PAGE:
Previously on my two-factor authentication odyssey I abandoned the Authy TOTP authentication app in exasperation. On paper, Authy ought to be the best way:
- It avoids insecure SMS for the second factor.
- You don’t get your authentication code over the network at all.
- You can back up your tokens to a secure cloud server.
- No need for printed “backup codes”.
- Get the code from an Android, iOS or Windows device.
However, my experience was poor. In the immortal words, I think it was me, not Authy. But it’s put me off. And if it’s put me off it would no doubt put a lot of others off as well. On top of protecting my own accounts I’m keen to share advice that will help and encourage other people (both techie and non-techie) to do the same. So right now, Authy isn’t on my list. Although it should be.
Having decided against doing this the “best” way, I needed to check out what security improvements I could make. So I started by investigating Google Prompt. This is a bit like getting a code via SMS but instead you see a prompt on your nominated device (usually your smartphone). Instead of entering a code in the Google login dialogue, you respond to the prompt on your phone. If you accept the prompt, the login completes and if you reject the prompt (perhaps because it’s some evil person trying to access your account, and not you), the login is rejected.
It was easy to set up and it works. After initial setup I’ve not received any prompts because I trust all of my devices (phone, iPad and PC). If I ever need to log in to another device I’ll get a prompt. (Security enthusiasts will point out that trusting my devices reduces my security level because if someone steals one they’ll be able to log in to my account – in fact, they won’t even need to log in because the account is set to “stay signed in”, as is common for many of us. And it’s hard to argue with that – except that all my devices also require a login or PIN to access them. So, yeah, if you steal my phone and can crack the PIN then you’re in. But the chances are I’ll have wiped my Android phone before you can do that. Oh, but on the other hand, I’m not sure I’ve set up Find My iPad, so that’s something I need to look into…but I digress.)
Unlike text messages, Google prompts are encrypted so can’t be grabbed by “man in the middle” attacks. And the 2FA is tied to your device, not your phone number. That makes SIM-swap attacks harder to do. However, I’ve read that smartphone geeks can clone an entire phone, thus fooling another bit of hardware into thinking it’s your phone, thereby thwarting your 2FA. But, really, what are the chances? Overall, this form of 2FA increases security and avoids the biggest weakness of SMS.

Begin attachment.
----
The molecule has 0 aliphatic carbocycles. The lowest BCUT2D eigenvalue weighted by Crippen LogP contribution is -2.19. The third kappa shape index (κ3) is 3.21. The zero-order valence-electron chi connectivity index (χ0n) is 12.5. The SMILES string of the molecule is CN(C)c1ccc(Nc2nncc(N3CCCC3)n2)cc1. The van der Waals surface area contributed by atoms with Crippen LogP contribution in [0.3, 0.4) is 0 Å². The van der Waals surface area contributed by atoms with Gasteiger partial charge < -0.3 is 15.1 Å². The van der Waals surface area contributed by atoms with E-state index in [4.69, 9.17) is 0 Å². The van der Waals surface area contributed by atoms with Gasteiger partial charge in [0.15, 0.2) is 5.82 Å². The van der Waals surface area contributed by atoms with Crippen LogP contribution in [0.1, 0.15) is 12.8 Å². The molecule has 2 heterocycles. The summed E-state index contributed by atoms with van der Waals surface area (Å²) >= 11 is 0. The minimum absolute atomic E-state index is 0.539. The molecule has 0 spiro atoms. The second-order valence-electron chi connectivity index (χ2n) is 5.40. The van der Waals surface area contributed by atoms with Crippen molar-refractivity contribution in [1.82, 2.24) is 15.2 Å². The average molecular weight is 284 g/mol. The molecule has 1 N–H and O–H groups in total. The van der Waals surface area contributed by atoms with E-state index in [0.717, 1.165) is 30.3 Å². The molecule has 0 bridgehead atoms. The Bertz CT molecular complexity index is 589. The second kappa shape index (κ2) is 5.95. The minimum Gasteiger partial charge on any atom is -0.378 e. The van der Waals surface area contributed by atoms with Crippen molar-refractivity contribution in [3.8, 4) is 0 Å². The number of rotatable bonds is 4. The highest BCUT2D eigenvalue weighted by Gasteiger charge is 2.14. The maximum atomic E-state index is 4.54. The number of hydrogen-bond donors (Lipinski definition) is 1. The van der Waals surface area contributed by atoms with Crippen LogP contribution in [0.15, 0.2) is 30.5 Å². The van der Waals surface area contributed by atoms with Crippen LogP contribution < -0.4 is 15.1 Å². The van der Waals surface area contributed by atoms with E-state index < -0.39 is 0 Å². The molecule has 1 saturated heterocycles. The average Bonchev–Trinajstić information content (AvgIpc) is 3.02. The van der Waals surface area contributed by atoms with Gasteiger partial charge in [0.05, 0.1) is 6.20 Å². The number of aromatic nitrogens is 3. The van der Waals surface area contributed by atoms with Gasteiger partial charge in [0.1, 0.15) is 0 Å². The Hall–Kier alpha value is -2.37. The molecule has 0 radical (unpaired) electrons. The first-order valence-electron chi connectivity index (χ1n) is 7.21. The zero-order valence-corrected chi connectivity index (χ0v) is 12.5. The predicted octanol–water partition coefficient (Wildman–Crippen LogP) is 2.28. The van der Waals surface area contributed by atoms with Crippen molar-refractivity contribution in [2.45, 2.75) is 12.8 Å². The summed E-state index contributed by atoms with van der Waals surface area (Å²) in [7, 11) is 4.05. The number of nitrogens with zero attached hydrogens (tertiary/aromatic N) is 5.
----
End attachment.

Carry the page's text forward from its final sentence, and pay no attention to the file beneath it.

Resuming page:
I still need a backup second factor. I really, really don’t want to use those “printable backup codes”, because, well, who wants to have to carry a secret bit of paper around just in case your phone dies or is lost / stolen? With Google, the default backup method is – you guessed it – SMS. But what I’ve done is to use my spouse’s phone number instead of mine. After all, there’s no point using my number if my phone is dead / lost / stolen.
Even with that backup method in place, Google urges me to set up a third option – either a hardware security key or those wretched printable backup codes. I’m not convinced I need a third method because for me to be locked out of the account I’d have to have lost both my phone and my spouse’s phone. Which, thinking about it, could happen, I guess…but I really, really don’t want to use those “printable backup codes”, because, well, who wants to have to carry a secret bit of paper around? And if I want my mum or non-techie friend to set up 2FA on their account and I start talking about needing to keep backup codes securely somewhere as well as their login credentials, they’re just going to say no.
Thinking aloud here, I guess, in my case, I could keep the backup codes in my password manager. But then, in the mythical scenario where I need to log into my Gmail and I don’t have access to my phone or my spouse’s phone, what if I don’t have access to my password manager? But no – if I’m on a computer with web access I can access the password manager because it’s available online. (And thereby hangs another debate, I know…) So anyway, I could use backup codes. But my mum wouldn’t. And she doesn’t use a mobile that much either so even old-fashioned SMS 2FA would be out of the question for her.
Later…I’ve given in and generated the Google backup codes. They’re now safely stored in my password manager.
So, for this one account I’m happy it’s now more secure and that I won’t get locked out. Now I’ll move on to seeing what options I have for other accounts.
One thing is clear: This is not easy to do. I just hope service providers will continue innovating to make 2FA a lot simpler. That’s the only way it’s going to be widely adopted.